In his account of human motion, Hartley again made use of the "white medullary substance" of the brain, spinal marrow, and nerves. He postulated this substance as the immediate instrument of motion. The motor nerves link brain and muscles; motion results as vibrations pass from the brain along the motor nerves and issue in muscular action. Briefly stated, then, Hartley's general theory of motion is that when objects are impressed in the senses, the vibrations excited in the sensory nerves spill over to the motor nerves by way of the brain and the higher ganglia; this process has a consequent effect on the muscles, and a motion results. According to Hartley, there are two sorts of motion, automatic and voluntary. They are distinguished by the fact that automatic motion depends on sensation, and voluntary motion depends on ideas.

Hartley makes "automatic motion" cover a varied class, which includes such motions as the heart's beating, crying, and voluntary actions that have become habitual through repetition. Heartbeats can be fitted into his theory only by the vaguest references to the spillover effect of the vibrations occasioned by sensation and by the additional suggestion that the circulation of the blood may also cause the heart to beat. The "motion" that best conforms to the theory is a fit of crying that results from a frightening experience or from the pain of being injured. In his theory of motion, Hartley did not intend "sensation" always to be the equivalent of "perception." For instance, the motion of breathing is excited in a newborn infant by cold air and the rough handling of the midwife, sensations which, for the infant, are not perceptions of anything.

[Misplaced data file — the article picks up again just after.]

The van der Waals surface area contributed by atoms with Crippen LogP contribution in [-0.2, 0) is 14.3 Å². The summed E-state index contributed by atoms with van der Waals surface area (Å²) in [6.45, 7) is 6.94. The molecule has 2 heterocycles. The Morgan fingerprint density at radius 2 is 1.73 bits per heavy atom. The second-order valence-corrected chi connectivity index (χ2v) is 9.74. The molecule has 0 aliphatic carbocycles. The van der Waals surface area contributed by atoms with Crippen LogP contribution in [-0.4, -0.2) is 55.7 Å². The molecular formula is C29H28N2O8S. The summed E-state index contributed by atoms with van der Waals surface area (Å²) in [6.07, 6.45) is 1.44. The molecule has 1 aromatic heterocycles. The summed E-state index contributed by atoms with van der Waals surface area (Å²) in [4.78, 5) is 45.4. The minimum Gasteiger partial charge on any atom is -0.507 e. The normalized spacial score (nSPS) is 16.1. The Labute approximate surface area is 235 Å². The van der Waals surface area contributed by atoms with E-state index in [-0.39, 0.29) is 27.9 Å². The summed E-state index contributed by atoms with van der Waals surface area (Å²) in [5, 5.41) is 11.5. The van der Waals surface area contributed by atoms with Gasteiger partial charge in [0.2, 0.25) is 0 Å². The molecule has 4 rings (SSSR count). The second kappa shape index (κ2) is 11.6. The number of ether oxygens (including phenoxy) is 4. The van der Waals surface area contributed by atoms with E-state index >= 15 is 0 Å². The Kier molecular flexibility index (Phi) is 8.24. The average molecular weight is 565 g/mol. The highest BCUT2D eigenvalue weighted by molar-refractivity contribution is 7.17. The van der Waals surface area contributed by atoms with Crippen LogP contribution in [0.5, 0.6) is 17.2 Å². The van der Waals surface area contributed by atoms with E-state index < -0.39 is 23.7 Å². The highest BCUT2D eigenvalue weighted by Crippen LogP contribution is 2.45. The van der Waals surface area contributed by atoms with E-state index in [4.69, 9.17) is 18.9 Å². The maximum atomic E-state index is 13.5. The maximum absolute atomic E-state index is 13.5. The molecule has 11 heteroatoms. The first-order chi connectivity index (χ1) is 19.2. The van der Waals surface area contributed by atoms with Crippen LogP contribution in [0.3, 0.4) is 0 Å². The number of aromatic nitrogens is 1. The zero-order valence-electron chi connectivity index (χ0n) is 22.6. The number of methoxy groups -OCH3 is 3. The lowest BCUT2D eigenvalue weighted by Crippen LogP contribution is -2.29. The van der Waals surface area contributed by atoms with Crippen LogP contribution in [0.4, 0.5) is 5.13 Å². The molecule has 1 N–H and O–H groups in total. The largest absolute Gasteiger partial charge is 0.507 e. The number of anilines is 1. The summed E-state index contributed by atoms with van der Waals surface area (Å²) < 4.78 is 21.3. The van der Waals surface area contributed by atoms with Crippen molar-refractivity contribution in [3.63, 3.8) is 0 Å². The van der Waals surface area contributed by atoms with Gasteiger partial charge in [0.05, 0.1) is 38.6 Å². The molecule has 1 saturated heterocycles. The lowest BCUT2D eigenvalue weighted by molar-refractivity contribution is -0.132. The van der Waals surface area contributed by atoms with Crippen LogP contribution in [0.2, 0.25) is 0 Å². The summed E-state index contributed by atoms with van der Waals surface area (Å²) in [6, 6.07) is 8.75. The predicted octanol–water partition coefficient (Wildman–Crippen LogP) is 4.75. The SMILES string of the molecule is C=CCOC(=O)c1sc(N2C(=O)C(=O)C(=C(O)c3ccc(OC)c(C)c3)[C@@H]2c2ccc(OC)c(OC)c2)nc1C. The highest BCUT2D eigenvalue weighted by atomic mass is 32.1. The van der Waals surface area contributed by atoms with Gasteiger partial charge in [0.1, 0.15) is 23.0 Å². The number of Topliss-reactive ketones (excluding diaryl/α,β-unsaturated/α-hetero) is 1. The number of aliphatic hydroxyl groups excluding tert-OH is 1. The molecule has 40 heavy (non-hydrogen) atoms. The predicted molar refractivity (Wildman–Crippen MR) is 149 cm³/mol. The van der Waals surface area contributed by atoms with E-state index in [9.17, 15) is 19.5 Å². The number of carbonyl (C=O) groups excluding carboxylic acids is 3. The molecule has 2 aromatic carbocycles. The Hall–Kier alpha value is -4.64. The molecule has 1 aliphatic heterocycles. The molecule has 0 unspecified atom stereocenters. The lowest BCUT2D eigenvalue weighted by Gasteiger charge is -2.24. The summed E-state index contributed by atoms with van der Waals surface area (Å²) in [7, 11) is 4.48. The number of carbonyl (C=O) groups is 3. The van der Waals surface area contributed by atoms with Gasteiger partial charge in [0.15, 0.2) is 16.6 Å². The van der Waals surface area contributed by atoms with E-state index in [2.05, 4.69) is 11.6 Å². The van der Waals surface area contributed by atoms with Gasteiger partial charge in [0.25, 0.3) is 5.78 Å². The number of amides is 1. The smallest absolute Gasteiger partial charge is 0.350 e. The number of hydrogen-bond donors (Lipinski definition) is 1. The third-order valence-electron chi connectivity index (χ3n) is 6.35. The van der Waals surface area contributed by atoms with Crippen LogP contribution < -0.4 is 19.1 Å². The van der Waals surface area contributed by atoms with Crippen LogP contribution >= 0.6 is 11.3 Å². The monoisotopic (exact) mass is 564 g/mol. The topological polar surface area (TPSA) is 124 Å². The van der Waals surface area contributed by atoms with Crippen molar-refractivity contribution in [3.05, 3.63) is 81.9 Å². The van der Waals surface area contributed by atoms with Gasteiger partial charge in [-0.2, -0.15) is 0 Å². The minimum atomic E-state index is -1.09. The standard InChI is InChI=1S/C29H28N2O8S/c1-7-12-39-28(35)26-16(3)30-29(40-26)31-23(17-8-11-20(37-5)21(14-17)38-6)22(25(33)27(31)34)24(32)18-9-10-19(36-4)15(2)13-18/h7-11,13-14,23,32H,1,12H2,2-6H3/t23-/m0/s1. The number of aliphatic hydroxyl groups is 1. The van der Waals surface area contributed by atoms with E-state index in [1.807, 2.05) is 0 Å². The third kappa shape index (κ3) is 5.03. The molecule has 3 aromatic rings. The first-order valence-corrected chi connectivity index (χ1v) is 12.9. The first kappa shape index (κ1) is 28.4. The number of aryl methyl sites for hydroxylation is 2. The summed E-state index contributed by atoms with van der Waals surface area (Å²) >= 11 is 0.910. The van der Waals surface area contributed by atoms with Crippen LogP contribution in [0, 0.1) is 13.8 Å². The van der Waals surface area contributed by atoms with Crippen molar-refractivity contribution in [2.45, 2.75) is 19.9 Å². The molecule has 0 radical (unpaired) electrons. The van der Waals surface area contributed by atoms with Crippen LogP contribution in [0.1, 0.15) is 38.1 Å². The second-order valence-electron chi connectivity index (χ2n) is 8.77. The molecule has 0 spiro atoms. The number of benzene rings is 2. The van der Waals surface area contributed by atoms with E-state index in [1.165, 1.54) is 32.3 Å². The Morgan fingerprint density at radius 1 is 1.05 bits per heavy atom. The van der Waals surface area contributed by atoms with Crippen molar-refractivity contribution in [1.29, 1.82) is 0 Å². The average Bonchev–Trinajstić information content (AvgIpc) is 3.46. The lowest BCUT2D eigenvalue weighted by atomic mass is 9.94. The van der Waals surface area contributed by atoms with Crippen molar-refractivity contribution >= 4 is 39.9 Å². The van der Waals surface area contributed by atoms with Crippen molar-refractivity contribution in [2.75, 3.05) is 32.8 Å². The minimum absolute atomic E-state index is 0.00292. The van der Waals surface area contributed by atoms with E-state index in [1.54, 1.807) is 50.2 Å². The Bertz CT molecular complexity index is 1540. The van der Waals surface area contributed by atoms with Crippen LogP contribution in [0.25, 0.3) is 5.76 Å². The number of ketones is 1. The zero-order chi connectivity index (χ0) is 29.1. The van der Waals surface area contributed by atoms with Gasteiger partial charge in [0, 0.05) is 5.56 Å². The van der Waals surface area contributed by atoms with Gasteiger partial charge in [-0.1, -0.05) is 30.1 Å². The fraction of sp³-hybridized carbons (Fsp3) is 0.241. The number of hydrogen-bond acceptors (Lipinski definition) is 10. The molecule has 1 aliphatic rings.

In contrast to the automatic motions that depend on sensation, there are the voluntary motions which depend on ideas. A person's will consists of one of his ideas associated with sensory and motor vibratiuncles that are strong enough to excite the motor vibrations which, in turn, issue in muscular action. A voluntary action, for Hartley, is one that follows after an idea in the mind and not as a consequence of some outside force. He made it clear that "voluntary" must not mean "uncaused," and he argued that we have no "power of doing different things, the previous circumstances remaining the same." Indeed, he stigmatizes such an account of freedom as "philosophical freedom." He freely acknowledged that he was a mechanist, but he held that practical freedom does exist, in the sense that the causes of actions may sometimes originate within a person. Nevertheless, he staunchly maintained that human action cannot be exempted from the reasonable and useful belief that everything has a cause. Indeed, he subscribed to this belief even though he knew that many of his readers would think him a greater friend to religion if he had not stated it explicitly.